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  • The Virginia Magazine of History and Biography, Vol. XII, No. 1 (Jul., 1904), page 60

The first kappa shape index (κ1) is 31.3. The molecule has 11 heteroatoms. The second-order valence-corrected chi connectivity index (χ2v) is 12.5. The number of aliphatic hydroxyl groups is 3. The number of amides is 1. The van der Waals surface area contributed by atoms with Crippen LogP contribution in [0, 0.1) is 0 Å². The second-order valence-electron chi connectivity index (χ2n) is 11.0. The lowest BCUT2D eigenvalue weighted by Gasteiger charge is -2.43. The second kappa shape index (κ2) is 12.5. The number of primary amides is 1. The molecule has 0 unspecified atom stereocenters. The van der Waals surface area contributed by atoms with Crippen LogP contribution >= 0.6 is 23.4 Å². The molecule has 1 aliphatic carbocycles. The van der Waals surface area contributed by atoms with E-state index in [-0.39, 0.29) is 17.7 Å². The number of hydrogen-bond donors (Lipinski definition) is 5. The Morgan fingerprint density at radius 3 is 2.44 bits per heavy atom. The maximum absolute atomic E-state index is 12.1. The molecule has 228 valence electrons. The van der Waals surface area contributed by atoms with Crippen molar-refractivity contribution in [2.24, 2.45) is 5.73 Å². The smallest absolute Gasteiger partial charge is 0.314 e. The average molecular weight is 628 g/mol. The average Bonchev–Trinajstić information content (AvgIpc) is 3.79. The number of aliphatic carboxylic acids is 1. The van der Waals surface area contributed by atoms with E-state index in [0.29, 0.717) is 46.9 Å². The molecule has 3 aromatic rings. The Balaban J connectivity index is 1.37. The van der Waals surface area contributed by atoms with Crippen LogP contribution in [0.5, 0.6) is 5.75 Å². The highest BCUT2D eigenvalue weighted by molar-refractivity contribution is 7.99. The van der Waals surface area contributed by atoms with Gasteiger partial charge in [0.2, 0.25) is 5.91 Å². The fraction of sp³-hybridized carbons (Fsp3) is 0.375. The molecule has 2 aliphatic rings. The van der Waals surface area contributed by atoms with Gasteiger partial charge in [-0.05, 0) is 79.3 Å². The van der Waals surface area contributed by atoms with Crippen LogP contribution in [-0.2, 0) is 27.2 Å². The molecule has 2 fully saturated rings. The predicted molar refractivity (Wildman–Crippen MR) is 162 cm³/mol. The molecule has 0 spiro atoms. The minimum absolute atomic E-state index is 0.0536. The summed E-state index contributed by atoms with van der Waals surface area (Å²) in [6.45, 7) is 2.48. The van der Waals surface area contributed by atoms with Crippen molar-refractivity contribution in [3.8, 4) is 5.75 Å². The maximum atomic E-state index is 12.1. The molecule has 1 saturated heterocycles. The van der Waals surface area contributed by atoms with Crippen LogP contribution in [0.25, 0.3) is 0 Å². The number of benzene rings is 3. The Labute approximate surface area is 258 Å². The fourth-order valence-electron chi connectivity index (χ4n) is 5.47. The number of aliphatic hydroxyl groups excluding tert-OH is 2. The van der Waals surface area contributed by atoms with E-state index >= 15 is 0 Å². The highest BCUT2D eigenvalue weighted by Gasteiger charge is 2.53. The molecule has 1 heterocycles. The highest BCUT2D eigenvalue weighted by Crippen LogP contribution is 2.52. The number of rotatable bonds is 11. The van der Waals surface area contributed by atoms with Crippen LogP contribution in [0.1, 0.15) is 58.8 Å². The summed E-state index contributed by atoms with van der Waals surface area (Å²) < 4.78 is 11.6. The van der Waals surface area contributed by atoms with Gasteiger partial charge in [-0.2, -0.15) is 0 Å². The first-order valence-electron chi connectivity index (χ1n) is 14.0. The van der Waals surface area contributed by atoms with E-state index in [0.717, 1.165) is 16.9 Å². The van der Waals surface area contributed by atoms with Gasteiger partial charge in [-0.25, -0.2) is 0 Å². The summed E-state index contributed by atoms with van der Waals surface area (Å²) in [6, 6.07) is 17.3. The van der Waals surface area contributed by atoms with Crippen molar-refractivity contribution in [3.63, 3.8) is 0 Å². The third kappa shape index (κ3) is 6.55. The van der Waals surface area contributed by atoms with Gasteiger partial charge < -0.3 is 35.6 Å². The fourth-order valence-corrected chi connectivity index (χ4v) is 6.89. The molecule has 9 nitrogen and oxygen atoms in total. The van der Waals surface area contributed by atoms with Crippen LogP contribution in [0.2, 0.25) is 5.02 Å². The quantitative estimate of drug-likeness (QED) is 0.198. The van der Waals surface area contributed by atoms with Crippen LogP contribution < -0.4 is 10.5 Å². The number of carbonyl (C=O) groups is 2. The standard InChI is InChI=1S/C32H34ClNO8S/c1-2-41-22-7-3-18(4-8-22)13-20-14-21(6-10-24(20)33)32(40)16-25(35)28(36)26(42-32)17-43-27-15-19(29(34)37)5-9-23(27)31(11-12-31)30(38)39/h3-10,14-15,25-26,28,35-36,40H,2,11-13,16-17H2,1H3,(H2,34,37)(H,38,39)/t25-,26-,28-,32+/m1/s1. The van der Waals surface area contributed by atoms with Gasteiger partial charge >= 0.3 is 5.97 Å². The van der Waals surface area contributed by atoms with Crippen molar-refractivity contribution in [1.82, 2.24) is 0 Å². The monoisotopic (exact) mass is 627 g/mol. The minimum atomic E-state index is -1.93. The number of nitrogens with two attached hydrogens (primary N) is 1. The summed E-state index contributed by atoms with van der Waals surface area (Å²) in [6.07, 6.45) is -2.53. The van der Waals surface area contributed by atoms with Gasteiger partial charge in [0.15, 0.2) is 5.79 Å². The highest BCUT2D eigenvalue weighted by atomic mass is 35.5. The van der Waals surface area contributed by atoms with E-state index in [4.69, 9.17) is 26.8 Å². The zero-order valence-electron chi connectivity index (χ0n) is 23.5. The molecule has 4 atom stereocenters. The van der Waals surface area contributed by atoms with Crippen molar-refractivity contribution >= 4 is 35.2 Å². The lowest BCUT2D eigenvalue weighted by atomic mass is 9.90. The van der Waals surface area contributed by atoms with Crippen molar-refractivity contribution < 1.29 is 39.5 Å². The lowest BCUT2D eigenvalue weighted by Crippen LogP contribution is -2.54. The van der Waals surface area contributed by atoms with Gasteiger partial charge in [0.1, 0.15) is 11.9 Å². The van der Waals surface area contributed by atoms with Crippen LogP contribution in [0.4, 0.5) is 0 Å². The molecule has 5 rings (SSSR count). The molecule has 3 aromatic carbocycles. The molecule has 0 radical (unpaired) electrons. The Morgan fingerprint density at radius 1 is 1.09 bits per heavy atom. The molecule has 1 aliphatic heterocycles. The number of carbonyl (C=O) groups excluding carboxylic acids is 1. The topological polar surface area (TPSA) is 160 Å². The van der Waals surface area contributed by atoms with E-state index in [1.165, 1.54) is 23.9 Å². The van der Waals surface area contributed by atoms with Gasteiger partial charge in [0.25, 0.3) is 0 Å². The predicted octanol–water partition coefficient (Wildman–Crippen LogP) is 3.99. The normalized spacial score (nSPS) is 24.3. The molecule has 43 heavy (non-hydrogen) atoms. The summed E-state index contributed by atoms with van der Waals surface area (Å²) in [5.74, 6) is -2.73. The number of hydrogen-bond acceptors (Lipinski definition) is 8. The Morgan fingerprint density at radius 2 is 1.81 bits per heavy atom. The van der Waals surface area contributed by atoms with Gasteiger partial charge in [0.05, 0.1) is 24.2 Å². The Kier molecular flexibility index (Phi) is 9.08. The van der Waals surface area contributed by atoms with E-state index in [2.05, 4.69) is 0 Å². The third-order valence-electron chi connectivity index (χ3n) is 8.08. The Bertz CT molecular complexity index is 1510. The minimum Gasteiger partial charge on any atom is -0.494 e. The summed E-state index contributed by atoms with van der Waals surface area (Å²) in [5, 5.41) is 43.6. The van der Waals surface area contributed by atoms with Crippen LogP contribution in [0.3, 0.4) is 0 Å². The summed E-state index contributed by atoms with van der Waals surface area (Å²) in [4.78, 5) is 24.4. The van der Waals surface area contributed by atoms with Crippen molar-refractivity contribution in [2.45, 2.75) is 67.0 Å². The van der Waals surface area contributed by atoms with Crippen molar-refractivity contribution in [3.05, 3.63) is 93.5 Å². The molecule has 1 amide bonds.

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    compelled us to rest on the road for a while. We took our dinner with an Englishman. In the evening we came to a German. When he heard that we were from Bethlehem and I a preacher, he asked us for our own sakes to return to Pennsylvania at once, as a notice13 had been posted on the courthouse that all preachers should be arrested who traveled without a passport from England. July 23rd. We went to William Frey's brother, distant four miles, but we needed four hours, as we lost the way. When we came to Benjamin Frey, at the Cedar Creek, and they heard that we were from Bethlehem, they received us very gladly and nursed the sick Leonard very well. May the Lord reward then. July 24th. To-day I went to an elder14 living at the Schanathor [Shenandoah] River. I asked him if I could preach in his church. But he hesitated because I was a stranger, and an injunction had been issued agaiinst strange ministers. But he would allow me to preach in his house, which I accepted, and then he made it known. I went back to Cedar Creek to my dear Handrup. July 25th. The Lord blessed our medicine and Leonhard became well again. We passed the Sabbath quietly. July 26th. Sunday. I preached on the gospel,15 the Lord 13 This refers to the Governor's proclamation, given in connection with Gottschalk's report of 1748. See Virginia Magazine, Vol. XI, p. 228, note ‡. 14 This elder at the Shenandoah River must have been George Daehlinger. Gottschalk refers to this visit of Schnell in 1748. See Virginia Magazine, Vol. XI, p. 228, and his diary in the present number, under date April 3, 1748. Schnell himself refers to his former visit on Decenmber 7, 1749. See Virginia Mfagazine, Vol. XI, p. 128. A congregation, called Shenandoah, is mentioned in Schlatter's Journal, p. 204: "The charge in Virginia consists of Shenandoah, Missanotti, South Branch and New Germantown." The same name also occurs several times in the records of the Reformed Church. See Minutes and Letters of the Coetus of Pennsylvania, 1747-1792, pp. 37 and 250. George Daehlinger was probably related to John Dallinger, who lived within two miles of Strasburg and was killed by the Indians in 1764. Kercheval, History of the Valley, ed. 1833, p. 133. 15 In his Special Report, Schniell adds the following: "At the 'Chanetor' [Shenandoah] River I preached, but with great difficulty, as if all